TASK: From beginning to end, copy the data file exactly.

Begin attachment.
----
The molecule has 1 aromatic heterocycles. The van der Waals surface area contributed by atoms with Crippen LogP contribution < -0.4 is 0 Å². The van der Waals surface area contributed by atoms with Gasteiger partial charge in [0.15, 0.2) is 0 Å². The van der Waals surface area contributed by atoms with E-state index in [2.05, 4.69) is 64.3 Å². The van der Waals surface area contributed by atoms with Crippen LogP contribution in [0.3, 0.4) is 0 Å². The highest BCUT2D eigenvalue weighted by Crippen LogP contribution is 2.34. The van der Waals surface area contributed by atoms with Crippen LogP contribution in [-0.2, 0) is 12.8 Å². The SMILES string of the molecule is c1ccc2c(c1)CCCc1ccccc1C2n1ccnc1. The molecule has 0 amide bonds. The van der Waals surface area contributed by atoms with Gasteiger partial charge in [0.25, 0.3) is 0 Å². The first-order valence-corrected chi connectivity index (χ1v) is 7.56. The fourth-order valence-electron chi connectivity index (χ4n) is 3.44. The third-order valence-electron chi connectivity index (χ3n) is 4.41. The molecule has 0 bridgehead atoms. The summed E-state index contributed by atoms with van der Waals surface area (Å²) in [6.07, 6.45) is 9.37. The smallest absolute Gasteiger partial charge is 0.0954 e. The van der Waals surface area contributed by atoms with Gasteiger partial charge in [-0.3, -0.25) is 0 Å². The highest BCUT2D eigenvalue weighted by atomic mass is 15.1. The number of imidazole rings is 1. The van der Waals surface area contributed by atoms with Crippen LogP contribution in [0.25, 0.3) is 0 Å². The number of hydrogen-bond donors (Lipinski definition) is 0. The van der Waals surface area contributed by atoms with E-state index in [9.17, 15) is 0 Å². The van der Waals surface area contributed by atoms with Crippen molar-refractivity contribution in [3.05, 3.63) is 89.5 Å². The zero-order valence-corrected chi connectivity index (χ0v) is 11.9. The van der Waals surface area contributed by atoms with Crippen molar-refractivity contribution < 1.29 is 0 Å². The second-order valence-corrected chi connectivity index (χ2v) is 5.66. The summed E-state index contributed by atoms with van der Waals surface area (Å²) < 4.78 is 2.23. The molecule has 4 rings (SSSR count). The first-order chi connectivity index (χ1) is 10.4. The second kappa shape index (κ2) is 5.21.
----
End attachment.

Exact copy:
The molecule has 1 aromatic heterocycles. The van der Waals surface area contributed by atoms with Crippen LogP contribution < -0.4 is 0 Å². The van der Waals surface area contributed by atoms with Gasteiger partial charge in [0.15, 0.2) is 0 Å². The van der Waals surface area contributed by atoms with E-state index in [2.05, 4.69) is 64.3 Å². The van der Waals surface area contributed by atoms with Crippen LogP contribution in [0.3, 0.4) is 0 Å². The highest BCUT2D eigenvalue weighted by Crippen LogP contribution is 2.34. The van der Waals surface area contributed by atoms with Crippen LogP contribution in [-0.2, 0) is 12.8 Å². The SMILES string of the molecule is c1ccc2c(c1)CCCc1ccccc1C2n1ccnc1. The molecule has 0 amide bonds. The van der Waals surface area contributed by atoms with Gasteiger partial charge in [0.25, 0.3) is 0 Å². The first-order valence-corrected chi connectivity index (χ1v) is 7.56. The fourth-order valence-electron chi connectivity index (χ4n) is 3.44. The third-order valence-electron chi connectivity index (χ3n) is 4.41. The molecule has 0 bridgehead atoms. The summed E-state index contributed by atoms with van der Waals surface area (Å²) in [6.07, 6.45) is 9.37. The smallest absolute Gasteiger partial charge is 0.0954 e. The van der Waals surface area contributed by atoms with Gasteiger partial charge in [-0.3, -0.25) is 0 Å². The highest BCUT2D eigenvalue weighted by atomic mass is 15.1. The number of imidazole rings is 1. The van der Waals surface area contributed by atoms with Crippen LogP contribution in [0.25, 0.3) is 0 Å². The number of hydrogen-bond donors (Lipinski definition) is 0. The van der Waals surface area contributed by atoms with E-state index in [9.17, 15) is 0 Å². The van der Waals surface area contributed by atoms with Crippen molar-refractivity contribution in [3.05, 3.63) is 89.5 Å². The zero-order valence-corrected chi connectivity index (χ0v) is 11.9. The van der Waals surface area contributed by atoms with Crippen molar-refractivity contribution < 1.29 is 0 Å². The second-order valence-corrected chi connectivity index (χ2v) is 5.66. The summed E-state index contributed by atoms with van der Waals surface area (Å²) < 4.78 is 2.23. The molecule has 4 rings (SSSR count). The first-order chi connectivity index (χ1) is 10.4. The second kappa shape index (κ2) is 5.21.